A Belarusian court has designated the official Telegram channel of RFE/RL’s Belarus Service and some of the broadcaster’s social media accounts as extremist in a continued clampdown on independent media and civil society,
The decision to label RFE/RL’s accounts “extremist” – including its YouTube channel – was made by the Central District Court on December 3 based on information provided by the Main Directorate for Combating Organized Crime and Corruption, known as GUBOPiK.
In a statement, GUBOPiK said that anyone subscribing to channels or other media designated as “extremist” may face jail time or other penalties, such as fines.
“RFE/RL adamantly rejects this ridiculous label,” RFE/RL President Jamie Fly said in response to the news.
“We are committed to continuing to provide objective news and information to the Belarusian people, who are in need of independent media more now than ever. The Lukashenko regime continues to make clear that their disregard for the truth and their efforts to restrict access to independent information know no bounds,” he added.
Authorities in Belarus have declared hundreds of Telegram channels, blogs and chatrooms “extremist” after the country was engulfed in protests following the August 2020 presidential election, which authoritarian ruler Alexander Lukashenko claimed to have won and that the opposition says was rigged.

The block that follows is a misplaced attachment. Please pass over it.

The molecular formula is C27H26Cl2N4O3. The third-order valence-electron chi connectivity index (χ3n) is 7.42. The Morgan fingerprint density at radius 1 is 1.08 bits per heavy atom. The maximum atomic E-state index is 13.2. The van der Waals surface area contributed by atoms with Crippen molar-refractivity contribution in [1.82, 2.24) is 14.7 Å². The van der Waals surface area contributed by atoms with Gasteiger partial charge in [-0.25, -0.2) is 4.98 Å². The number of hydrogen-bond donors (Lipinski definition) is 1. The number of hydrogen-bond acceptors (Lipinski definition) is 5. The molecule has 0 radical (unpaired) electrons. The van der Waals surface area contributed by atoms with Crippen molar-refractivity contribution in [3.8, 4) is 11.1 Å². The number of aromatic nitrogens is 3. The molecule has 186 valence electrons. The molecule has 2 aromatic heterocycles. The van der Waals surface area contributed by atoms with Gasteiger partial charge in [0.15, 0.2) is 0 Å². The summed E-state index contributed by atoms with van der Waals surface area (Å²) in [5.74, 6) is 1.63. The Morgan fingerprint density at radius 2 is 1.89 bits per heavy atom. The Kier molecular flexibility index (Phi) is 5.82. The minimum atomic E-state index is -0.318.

In response, the government has cracked down hard on the pro-democracy movement, arresting thousands of people and pushing most of the top opposition figures out of the country. There have also been credible reports of torture and ill treatment, and several people have died.
Dozens of news websites have been blocked in Belarus and independent media shuttered as part of a sweeping crackdown on information in the wake of the protests.
Website blocked last year
The website of RFE/RL’s Belarus Service has been blocked within Belarus since August 21, 2020, while the accreditations of all locally based journalists working for foreign media, including RFE/RL, were annulled by Belarusian authorities in October 2020.
Lukashenko, who has run the country since 1994, has denied any fraud in the election and refuses to negotiate with the opposition on a political transition and new elections.
The West has refused to recognize Lukashenko as the legitimate leader of Belarus and has imposed several waves of sanctions against the government and other officials accused of aiding and benefiting from the crackdown.
On Thursday, the European Union, the United States and other key Western allies further tightened the sanctions in response to a crisis on the bloc’s eastern flank that the West accuses Lukashenko of fomenting by funneling thousands of mainly Middle Eastern migrants to the border region in retaliation against the sanctions.
Belarusian national carrier Belavia said Friday that it had cut its fleet by about half because of the sanctions. The airline has been accused of flying the migrants to Minsk.
The Belarus Foreign Ministry said Friday that the “unprecedented pressure” applied on it could prompt Minsk to retaliate.
“We have repeatedly said that all unfriendly anti-Belarusian steps will be followed by appropriate measures of response. The new round of sanctions is no exception,” the ministry said in a statement.
The isolation has made the Belarusian strongman more reliant than ever on Russia, which analysts say is using his weakened position to strengthen its hold over its smaller neighbor.
Radio Free Europe/Radio Liberty is part of the taxpayer-funded United States Agency for Global Media, which also includes Voice of America.
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